Quote: “The danger for Bush is if McCain and Graham say we don’t like it, that is pretty much a get-out-of-jail-free card for the Democrats.” Cliff May, president of the conservative Foundation for the Defense of Democracies, in the L.A. Times.
Figure of Speech: antonomasia (an-to-no-MAY-sia), the name swap. From the Greek, meaning “to name instead.”
The president wants Congress to let the administration try suspected terrorists in restricted military tribunals. The trials would allow evidence extracted by “coercion,” a.k.a. Torture Lite. And classified material could be used without the knowledge of the accused. The White House had tried this before without asking Congress, but the Supremes shot them down; something to do with the Constitution or whatever.
This time, three Republican senators — war hero John McCain, former military lawyer Lindsay Graham, and former secretary of the Navy John Warner — want the tribunals to skip the torture stuff and allow the accused to see evidence.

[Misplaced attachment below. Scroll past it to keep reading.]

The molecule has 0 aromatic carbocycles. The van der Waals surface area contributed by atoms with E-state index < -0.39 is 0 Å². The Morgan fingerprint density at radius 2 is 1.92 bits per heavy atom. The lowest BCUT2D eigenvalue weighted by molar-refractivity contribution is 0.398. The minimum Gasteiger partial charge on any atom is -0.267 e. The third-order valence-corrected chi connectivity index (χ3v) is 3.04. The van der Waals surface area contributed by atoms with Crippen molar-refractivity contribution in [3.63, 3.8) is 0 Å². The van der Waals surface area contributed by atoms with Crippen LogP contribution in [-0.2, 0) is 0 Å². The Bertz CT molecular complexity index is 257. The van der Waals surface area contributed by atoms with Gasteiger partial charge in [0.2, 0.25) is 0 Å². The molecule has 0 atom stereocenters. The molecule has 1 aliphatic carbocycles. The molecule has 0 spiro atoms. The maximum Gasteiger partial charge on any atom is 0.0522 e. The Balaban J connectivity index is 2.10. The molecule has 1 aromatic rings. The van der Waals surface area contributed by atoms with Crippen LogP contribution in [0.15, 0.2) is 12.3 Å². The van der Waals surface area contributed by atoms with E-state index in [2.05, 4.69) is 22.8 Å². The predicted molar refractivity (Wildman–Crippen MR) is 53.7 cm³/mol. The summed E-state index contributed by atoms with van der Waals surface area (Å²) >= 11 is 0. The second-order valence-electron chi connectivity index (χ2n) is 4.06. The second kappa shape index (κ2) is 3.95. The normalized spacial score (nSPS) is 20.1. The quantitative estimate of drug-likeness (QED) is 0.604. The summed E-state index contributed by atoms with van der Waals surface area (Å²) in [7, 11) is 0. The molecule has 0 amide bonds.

These heavies give the doves a license to peck — or, as Cliff May puts it, a get-out-of-jail-free card. That’s an antonomasia, a figure that substitutes a proper name for a description or vice versa: You’re no Jack Kennedy for “You’re no great statesman.” Our Lord and Savior for Jesus. So how does a Monopoly card make an antonomasia? Figaro figures it’s close enough to a proper name, being unique to a game that, if played in Guantanamo, would constitute a form of torture.
Snappy Answer: “The Dems will still never pass Go.”